The Clinton presidency has spawned a jumble of entertainments, including the parlor-game exercise of trying to identify Bill Clinton’s real, true soul. Is the man a subterranean liberal or a misunderstood New Democrat?
The administration whispered the answer last week at a meeting in Geneva.
Timothy Wirth, the undersecretary of state for global affairs, committed the United States to an agreement that probably will require the U.S. economy to generate 10 percent less carbon dioxide in 2010 than it did in 1990, even though the nation’s population will have grown 25 percent.
Wirth said the deal set the stage for the “the most complicated scientific, environmental, economic and political challenge in history.”
Think of it as a Gringo Gulag: A future president would have the invigorating duty of forcing hundreds of millions of Americans to accept changes that will crimp their lives and cripple their futures - all because Bill Clinton cut a deal that made environmentalists happy during the 1996 election season.
Consider some key features of the treaty. The United States, virtually alone among major economic powers, would accept binding limits on emissions from fossil fuels - the source of 85 percent of our energy.
Our European competitors would not suffer similar restraints. They merely would have to achieve such reductions as a continent. And developing economies, including Korea and China, wouldn’t have to change their behavior at all. The document doesn’t apply to them.
The agreement would raise the price of everything - instantly. A DRI/McGraw Hill study estimates the government would have to impose a tax of 60 cents per gallon just to hold carbon emissions at 1990 levels and would have to slap a 50-percent price hike on heating oil. If the administration accepts the proposal to reduce pollution 10 percent, the price hikes could double.
Businesses either would have to pay gigantic fees or move to places that impose no such levies. That would be a no-brainer for manufacturers: Heavy industries would head for places such as India and China, which have large, low-wage labor pools and would not have to abide by the anti-pollution pact. Ironically, such a shift simply would shift jobs and pollution from one part of the planet to another.
The government has another option, of course. It could resist the temptation to tax and create a rationing system, instead. If you wanted to use energy, you’d have to pay for a permit.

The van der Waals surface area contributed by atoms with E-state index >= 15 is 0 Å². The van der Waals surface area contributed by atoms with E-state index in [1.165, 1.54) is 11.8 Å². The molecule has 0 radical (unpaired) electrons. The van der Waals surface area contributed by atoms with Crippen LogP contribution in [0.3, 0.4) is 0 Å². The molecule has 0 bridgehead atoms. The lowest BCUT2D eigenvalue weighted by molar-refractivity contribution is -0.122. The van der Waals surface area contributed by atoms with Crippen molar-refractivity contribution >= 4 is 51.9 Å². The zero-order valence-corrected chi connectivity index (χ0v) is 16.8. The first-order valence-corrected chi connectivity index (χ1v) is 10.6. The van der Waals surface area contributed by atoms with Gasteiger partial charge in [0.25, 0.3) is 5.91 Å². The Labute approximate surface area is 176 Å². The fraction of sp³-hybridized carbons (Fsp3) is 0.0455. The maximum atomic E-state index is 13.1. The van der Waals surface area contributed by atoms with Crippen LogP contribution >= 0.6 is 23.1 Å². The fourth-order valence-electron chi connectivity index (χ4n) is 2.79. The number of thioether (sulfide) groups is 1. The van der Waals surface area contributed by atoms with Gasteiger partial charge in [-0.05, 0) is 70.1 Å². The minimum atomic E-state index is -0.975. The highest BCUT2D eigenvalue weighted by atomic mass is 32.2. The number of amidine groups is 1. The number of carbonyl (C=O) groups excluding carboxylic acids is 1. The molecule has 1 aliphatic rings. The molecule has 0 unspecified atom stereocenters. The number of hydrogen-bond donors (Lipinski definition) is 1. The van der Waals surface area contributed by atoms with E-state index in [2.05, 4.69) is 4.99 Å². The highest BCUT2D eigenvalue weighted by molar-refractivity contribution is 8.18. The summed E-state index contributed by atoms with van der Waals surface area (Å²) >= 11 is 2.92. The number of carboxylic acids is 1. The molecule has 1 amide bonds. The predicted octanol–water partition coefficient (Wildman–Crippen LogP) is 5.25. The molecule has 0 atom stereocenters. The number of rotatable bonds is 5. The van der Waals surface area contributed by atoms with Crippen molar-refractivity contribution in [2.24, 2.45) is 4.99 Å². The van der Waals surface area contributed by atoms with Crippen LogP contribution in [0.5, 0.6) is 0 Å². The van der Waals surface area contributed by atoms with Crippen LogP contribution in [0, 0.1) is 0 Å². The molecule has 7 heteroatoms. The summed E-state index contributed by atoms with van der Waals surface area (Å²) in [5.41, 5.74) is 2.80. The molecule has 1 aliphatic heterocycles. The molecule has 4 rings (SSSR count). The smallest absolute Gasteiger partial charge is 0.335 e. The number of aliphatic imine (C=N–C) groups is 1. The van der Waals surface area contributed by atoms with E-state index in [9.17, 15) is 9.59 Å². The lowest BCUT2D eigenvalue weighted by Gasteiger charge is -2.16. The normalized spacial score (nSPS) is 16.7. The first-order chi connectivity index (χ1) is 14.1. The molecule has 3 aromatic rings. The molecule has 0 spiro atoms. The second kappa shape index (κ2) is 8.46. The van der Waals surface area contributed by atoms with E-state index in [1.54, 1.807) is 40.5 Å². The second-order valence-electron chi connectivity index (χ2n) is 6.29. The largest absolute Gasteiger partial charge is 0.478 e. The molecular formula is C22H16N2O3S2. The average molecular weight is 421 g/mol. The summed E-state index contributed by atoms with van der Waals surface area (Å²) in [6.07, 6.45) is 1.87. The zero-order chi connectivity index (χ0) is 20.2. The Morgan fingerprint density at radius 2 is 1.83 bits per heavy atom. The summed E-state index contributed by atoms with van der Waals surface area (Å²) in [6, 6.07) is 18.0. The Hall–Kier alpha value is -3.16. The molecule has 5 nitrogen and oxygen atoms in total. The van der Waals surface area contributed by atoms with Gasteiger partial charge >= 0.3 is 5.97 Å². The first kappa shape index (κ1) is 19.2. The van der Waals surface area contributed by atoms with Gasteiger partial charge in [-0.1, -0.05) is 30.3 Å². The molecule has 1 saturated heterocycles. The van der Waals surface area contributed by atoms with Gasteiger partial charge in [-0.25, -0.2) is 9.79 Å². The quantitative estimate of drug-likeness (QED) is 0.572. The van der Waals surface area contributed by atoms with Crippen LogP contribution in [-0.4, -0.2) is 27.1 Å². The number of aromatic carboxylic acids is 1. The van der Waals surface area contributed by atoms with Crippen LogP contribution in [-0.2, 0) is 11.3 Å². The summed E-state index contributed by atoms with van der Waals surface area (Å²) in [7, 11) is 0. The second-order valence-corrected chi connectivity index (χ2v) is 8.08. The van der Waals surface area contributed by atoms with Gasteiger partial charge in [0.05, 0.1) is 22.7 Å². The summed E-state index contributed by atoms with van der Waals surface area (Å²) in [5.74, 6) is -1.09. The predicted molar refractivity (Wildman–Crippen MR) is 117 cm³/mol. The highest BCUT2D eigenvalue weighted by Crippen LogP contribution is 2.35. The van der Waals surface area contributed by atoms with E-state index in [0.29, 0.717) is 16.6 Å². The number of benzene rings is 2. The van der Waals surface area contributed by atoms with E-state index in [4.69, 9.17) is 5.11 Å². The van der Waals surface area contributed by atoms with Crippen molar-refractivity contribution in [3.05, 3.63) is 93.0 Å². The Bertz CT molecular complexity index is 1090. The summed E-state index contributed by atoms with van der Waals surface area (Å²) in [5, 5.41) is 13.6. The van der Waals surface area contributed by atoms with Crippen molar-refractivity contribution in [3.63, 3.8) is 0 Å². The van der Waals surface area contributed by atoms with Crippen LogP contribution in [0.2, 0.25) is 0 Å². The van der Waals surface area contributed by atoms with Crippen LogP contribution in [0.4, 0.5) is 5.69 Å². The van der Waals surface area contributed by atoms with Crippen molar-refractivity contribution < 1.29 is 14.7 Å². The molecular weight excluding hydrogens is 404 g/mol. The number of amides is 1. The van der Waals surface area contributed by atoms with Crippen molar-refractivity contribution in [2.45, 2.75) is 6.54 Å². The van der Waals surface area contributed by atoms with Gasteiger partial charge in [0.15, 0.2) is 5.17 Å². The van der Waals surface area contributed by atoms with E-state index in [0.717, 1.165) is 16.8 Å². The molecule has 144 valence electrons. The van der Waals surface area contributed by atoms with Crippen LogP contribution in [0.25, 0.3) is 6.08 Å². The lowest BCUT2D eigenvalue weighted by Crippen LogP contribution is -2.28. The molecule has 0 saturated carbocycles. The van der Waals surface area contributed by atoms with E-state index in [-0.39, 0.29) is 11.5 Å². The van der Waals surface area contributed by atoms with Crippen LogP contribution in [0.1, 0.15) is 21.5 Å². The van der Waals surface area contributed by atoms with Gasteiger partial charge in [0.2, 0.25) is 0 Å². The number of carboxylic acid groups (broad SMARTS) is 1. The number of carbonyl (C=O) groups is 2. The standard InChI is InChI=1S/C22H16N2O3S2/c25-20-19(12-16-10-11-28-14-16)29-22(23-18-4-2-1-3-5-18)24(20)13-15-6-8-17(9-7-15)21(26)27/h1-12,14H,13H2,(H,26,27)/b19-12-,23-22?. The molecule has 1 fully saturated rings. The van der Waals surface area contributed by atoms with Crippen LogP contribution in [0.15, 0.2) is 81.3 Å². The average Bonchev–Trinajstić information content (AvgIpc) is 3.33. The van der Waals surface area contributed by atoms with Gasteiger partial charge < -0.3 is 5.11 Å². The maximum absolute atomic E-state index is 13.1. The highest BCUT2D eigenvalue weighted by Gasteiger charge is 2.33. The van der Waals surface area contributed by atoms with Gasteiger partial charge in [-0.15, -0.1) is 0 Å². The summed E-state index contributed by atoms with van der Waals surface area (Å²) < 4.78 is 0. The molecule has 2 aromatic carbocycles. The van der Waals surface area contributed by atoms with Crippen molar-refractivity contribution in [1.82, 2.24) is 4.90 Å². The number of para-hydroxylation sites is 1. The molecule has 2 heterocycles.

This would give the government life-or-death power over six-sevenths of the economy - a sure recipe for mega-corruption. If we can’t run a food-stamp program without extensive fraud, can you imagine what would happen with a system that would bring energy under Washington’s ambit?
This agreement, quietly negotiated far away from the turmoil of presidential politics, ensures recession and oppression - without the benefit of representation.
Congress and the White House haggled for a decade over the provisions of the Clean Air Act extension of 1992. This time around, the Clinton cadres avoided unpleasantness by misleading key players on Capitol Hill.
Deputy Undersecretary of State Rafe Pomerance assured jittery lawmakers on June 19 that the administration would not accept any emissions limits during the Geneva deliberations. Wirth, Pomerance’s boss, broke that pledge less than four weeks later.
Now, you don’t have to be Alvin Toffler to anticipate the long-term outcome of this deal. America’s heavy industries and energy-dependent industries would, in the words of one well-known baron of commerce, “go down the crapper.”
Consad Research Corp. estimates the changes would kill off 1.6 million jobs over the next nine years and put another 3.5 million or so “at risk.” Texas, California, Pennsylvania, Ohio, Illinois, Indiana, Louisiana and Michigan would take the hardest hits.
One always should take all such projections with a grain of salt, but even the White House admits the change will hurt people. As Wirth noted coyly in Switzerland, “In a world of change, everybody doesn’t remain advantaged.”
The agreement also would set off geopolitical chaos. If today’s globe features “haves” and “have nots,” this writ would create a world of “cans” and “cannots” - and American entrepreneurs would find themselves on the enemies list. And as manufacturing moved East, economic warfare would erupt.
This kind of thing makes ClintonCare look awesomely tame. With health care, the president wanted to mess up one-seventh of the economy. In this case, he wants to gut six-sevenths, without the consent of the people, while placing everybody under the suzerainty of Boutros Boutros-Ghali or some other U.N. potentate.
Talk about overreactions: In order to fend off what may be a fabricated fear of global warming, Bill Clinton has just committed the next generation of Americans to an economic ice age. Is it any wonder the markets (and workers) feel uneasy?